MAR 14, 2013
This article reports the secondary outcomes of a randomized, double-masked clinical trial of oral carotenoids with antioxidants versus placebo in early AMD. This study, known as the CARMA trial, showed a statistically significant benefit in BCVA at 24 and 36 months of follow-up -- an improvement not seen in the previously reported 12-month follow-up. In addition, in terms of morphological severity, AMD progressed slower in participants taking the supplement.
Subjects included 433 adults ages 55 years or older with early AMD in one eye and late-stage disease in the fellow eye (group 1) or early AMD in both eyes (group 2). The supplement consisted of a total daily dose of 12 mg lutein, 0.6 mg of zeaxanthin, 15 mg of vitamin E, 150 mg of vitamin C, 20 mg of zinc oxide, and 0.4 mg of copper gluconate.
The authors state this preparation is available under the brand name Ocuvite in Europe. Ocuvite lutein and zeaxanthin are the supplements available in the U.S. that I found to be the closest to the ingredients listed in the article.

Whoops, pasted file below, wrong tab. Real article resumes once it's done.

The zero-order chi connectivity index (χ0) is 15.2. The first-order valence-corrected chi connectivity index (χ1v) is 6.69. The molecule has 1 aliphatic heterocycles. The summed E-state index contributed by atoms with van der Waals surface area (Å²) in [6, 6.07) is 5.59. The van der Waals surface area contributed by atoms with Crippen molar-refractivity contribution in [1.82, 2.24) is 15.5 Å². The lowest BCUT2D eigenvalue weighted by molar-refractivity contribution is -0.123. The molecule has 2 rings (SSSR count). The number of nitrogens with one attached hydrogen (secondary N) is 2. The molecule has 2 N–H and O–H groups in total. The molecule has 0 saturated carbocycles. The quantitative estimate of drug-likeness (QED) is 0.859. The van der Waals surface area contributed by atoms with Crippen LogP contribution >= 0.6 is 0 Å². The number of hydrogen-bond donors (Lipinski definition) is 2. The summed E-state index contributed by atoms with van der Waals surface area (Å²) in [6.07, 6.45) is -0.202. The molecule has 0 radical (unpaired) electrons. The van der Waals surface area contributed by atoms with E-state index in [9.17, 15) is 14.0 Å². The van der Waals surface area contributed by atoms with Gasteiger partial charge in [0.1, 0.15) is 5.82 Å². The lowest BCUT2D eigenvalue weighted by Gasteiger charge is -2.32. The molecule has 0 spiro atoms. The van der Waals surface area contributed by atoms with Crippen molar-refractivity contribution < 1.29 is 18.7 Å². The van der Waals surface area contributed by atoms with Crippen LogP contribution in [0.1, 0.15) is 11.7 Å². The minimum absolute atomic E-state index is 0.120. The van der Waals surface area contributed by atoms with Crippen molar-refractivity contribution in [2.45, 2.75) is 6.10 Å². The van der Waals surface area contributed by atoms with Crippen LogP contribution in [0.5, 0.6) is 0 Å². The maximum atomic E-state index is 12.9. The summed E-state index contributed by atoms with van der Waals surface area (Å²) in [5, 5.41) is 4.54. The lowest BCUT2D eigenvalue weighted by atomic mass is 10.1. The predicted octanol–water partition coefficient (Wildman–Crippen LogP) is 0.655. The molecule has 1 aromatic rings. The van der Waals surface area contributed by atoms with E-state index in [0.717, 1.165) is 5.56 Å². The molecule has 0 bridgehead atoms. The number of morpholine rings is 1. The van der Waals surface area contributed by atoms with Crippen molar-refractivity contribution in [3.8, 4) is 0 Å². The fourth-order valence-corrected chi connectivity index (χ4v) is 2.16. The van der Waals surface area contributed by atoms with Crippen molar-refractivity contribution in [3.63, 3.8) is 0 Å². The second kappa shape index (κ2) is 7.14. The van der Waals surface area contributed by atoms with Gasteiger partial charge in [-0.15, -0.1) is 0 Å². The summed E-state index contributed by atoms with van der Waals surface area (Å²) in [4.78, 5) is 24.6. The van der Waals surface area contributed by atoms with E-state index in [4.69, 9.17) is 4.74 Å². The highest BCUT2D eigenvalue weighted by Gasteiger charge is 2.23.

BCVA at 36 months was 4.8 letters better in the supplement group than in the placebo group. Furthermore, macular pigment, as measured by Raman spectroscopy, declined steadily over time in the placebo group but rose in the supplementation group. The authors write that this decline in macular pigment over time in eyes with AMD has not been reported previously and is consistent with the loss of photoreceptors in association with this disease because macular pigment is housed in the photoreceptors and their axons.
They note that although the CARMA study was not powered to detect differences in the development of late features of AMD, some 16.5 percent of eyes progressed to either geographic atrophy or choroidal neovascularization. However, eyes in the supplementation group progressed at a slower rate compared with the placebo group.
The findings of the CARMA trial support the use of carotenoid and antioxidant supplementation in early AMD.